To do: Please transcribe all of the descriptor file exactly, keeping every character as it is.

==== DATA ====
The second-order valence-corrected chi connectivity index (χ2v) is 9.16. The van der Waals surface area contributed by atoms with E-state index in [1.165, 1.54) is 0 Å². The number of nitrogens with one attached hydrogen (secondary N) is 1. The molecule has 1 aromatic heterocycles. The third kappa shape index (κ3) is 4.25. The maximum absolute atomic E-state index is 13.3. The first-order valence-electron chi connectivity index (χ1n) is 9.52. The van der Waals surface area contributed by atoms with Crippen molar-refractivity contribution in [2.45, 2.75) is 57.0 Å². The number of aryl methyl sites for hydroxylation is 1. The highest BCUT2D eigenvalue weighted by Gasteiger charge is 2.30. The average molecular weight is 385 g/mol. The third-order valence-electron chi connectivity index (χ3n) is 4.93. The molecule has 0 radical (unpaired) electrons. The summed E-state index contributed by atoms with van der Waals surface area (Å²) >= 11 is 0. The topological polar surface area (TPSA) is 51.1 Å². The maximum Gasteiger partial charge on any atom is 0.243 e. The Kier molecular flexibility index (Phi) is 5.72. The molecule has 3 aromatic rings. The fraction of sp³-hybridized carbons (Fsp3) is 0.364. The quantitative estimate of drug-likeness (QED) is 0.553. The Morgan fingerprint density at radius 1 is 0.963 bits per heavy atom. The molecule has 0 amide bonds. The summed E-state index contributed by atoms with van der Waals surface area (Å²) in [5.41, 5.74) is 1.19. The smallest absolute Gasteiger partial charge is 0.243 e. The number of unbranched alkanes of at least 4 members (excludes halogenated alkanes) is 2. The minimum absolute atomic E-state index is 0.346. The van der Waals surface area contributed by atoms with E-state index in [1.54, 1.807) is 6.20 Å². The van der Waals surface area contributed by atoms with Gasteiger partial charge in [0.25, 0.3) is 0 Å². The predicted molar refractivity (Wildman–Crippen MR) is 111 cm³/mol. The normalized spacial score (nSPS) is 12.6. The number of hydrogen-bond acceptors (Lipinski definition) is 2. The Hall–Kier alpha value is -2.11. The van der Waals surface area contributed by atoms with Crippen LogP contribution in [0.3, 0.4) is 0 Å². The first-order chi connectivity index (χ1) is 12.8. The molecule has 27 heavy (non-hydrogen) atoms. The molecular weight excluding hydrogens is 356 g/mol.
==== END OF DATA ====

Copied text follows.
The second-order valence-corrected chi connectivity index (χ2v) is 9.16. The van der Waals surface area contributed by atoms with E-state index in [1.165, 1.54) is 0 Å². The number of nitrogens with one attached hydrogen (secondary N) is 1. The molecule has 1 aromatic heterocycles. The third kappa shape index (κ3) is 4.25. The maximum absolute atomic E-state index is 13.3. The first-order valence-electron chi connectivity index (χ1n) is 9.52. The van der Waals surface area contributed by atoms with Crippen molar-refractivity contribution in [2.45, 2.75) is 57.0 Å². The number of aryl methyl sites for hydroxylation is 1. The highest BCUT2D eigenvalue weighted by Gasteiger charge is 2.30. The average molecular weight is 385 g/mol. The third-order valence-electron chi connectivity index (χ3n) is 4.93. The molecule has 0 radical (unpaired) electrons. The summed E-state index contributed by atoms with van der Waals surface area (Å²) >= 11 is 0. The topological polar surface area (TPSA) is 51.1 Å². The maximum Gasteiger partial charge on any atom is 0.243 e. The Kier molecular flexibility index (Phi) is 5.72. The molecule has 3 aromatic rings. The fraction of sp³-hybridized carbons (Fsp3) is 0.364. The quantitative estimate of drug-likeness (QED) is 0.553. The Morgan fingerprint density at radius 1 is 0.963 bits per heavy atom. The molecule has 0 amide bonds. The summed E-state index contributed by atoms with van der Waals surface area (Å²) in [5.41, 5.74) is 1.19. The smallest absolute Gasteiger partial charge is 0.243 e. The number of unbranched alkanes of at least 4 members (excludes halogenated alkanes) is 2. The minimum absolute atomic E-state index is 0.346. The van der Waals surface area contributed by atoms with E-state index in [1.54, 1.807) is 6.20 Å². The van der Waals surface area contributed by atoms with Gasteiger partial charge in [0.25, 0.3) is 0 Å². The predicted molar refractivity (Wildman–Crippen MR) is 111 cm³/mol. The normalized spacial score (nSPS) is 12.6. The number of hydrogen-bond acceptors (Lipinski definition) is 2. The Hall–Kier alpha value is -2.11. The van der Waals surface area contributed by atoms with Crippen LogP contribution in [0.3, 0.4) is 0 Å². The first-order chi connectivity index (χ1) is 12.8. The molecule has 27 heavy (non-hydrogen) atoms. The molecular weight excluding hydrogens is 356 g/mol.